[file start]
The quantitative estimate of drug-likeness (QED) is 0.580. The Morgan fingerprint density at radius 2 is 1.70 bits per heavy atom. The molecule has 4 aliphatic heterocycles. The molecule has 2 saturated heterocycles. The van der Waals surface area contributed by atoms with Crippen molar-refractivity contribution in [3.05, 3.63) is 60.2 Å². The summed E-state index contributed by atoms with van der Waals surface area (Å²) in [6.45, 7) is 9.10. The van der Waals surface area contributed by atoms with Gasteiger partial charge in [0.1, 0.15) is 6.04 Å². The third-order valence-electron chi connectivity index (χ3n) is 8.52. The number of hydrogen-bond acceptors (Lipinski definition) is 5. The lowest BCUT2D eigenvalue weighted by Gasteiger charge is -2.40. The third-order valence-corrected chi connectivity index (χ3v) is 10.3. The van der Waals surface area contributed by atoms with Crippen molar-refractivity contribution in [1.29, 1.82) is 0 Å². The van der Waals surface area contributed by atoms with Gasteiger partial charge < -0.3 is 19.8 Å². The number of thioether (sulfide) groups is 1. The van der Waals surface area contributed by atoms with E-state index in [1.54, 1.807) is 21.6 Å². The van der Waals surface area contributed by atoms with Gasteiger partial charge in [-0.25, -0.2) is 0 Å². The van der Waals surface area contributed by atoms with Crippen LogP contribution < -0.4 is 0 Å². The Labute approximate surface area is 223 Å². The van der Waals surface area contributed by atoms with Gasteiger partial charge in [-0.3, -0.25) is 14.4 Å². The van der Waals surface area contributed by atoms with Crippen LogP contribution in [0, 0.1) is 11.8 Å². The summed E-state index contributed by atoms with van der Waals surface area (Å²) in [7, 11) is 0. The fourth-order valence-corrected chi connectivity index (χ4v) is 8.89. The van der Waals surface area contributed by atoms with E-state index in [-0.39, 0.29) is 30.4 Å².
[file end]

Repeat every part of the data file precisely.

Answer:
The quantitative estimate of drug-likeness (QED) is 0.580. The Morgan fingerprint density at radius 2 is 1.70 bits per heavy atom. The molecule has 4 aliphatic heterocycles. The molecule has 2 saturated heterocycles. The van der Waals surface area contributed by atoms with Crippen molar-refractivity contribution in [3.05, 3.63) is 60.2 Å². The summed E-state index contributed by atoms with van der Waals surface area (Å²) in [6.45, 7) is 9.10. The van der Waals surface area contributed by atoms with Gasteiger partial charge in [0.1, 0.15) is 6.04 Å². The third-order valence-electron chi connectivity index (χ3n) is 8.52. The number of hydrogen-bond acceptors (Lipinski definition) is 5. The lowest BCUT2D eigenvalue weighted by Gasteiger charge is -2.40. The third-order valence-corrected chi connectivity index (χ3v) is 10.3. The van der Waals surface area contributed by atoms with Crippen molar-refractivity contribution in [1.29, 1.82) is 0 Å². The van der Waals surface area contributed by atoms with Gasteiger partial charge < -0.3 is 19.8 Å². The number of thioether (sulfide) groups is 1. The van der Waals surface area contributed by atoms with E-state index in [1.54, 1.807) is 21.6 Å². The van der Waals surface area contributed by atoms with Gasteiger partial charge in [-0.25, -0.2) is 0 Å². The van der Waals surface area contributed by atoms with Crippen LogP contribution < -0.4 is 0 Å². The Labute approximate surface area is 223 Å². The van der Waals surface area contributed by atoms with Gasteiger partial charge in [-0.3, -0.25) is 14.4 Å². The van der Waals surface area contributed by atoms with Crippen LogP contribution in [0, 0.1) is 11.8 Å². The summed E-state index contributed by atoms with van der Waals surface area (Å²) in [7, 11) is 0. The fourth-order valence-corrected chi connectivity index (χ4v) is 8.89. The van der Waals surface area contributed by atoms with E-state index in [-0.39, 0.29) is 30.4 Å².